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Methods of Interpretation$
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Lackland H. Bloom Jr

Print publication date: 2009

Print ISBN-13: 9780195377118

Published to Oxford Scholarship Online: September 2009

DOI: 10.1093/acprof:oso/9780195377118.001.0001

Consequential Reasoning

Chapter:
(p.351) ten Consequential Reasoning
Source:
Methods of Interpretation
Author(s):

Lackland H. Bloom

Publisher:
Oxford University Press
DOI:10.1093/acprof:oso/9780195377118.003.0010

This chapter considers the Court's usage of consequential arguments. It begins by considering some examples of classic consequential arguments. It then explores various issues that the Court addresses when employing consequential arguments including whether bad consequences are likely to occur, whether the Court can prevent them from occurring, whether the consequences are really that bad and whether the possibility of bad consequences should even influence the decision. It discusses the Court's consideration of whether principled lines can be drawn or whether a case by case approach will work. Finally, the chapter discusses the use of consequential argument as a rhetorical device.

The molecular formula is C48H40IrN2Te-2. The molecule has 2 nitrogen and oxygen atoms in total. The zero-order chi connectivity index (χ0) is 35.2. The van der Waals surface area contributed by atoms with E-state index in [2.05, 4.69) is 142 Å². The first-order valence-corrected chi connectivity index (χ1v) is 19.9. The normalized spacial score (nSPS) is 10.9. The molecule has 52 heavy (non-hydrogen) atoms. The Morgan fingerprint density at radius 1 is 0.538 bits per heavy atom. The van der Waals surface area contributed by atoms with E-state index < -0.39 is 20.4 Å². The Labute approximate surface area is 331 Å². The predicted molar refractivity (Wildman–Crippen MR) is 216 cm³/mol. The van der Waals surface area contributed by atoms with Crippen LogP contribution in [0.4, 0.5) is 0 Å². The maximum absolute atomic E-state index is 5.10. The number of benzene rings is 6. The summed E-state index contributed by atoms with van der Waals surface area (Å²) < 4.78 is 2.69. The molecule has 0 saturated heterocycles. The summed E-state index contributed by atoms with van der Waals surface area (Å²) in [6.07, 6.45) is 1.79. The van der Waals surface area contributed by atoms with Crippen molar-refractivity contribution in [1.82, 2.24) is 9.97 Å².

Keywords:   bad consequences, classic, consequential arguments, decision, rhetorical devise, principled, case by case

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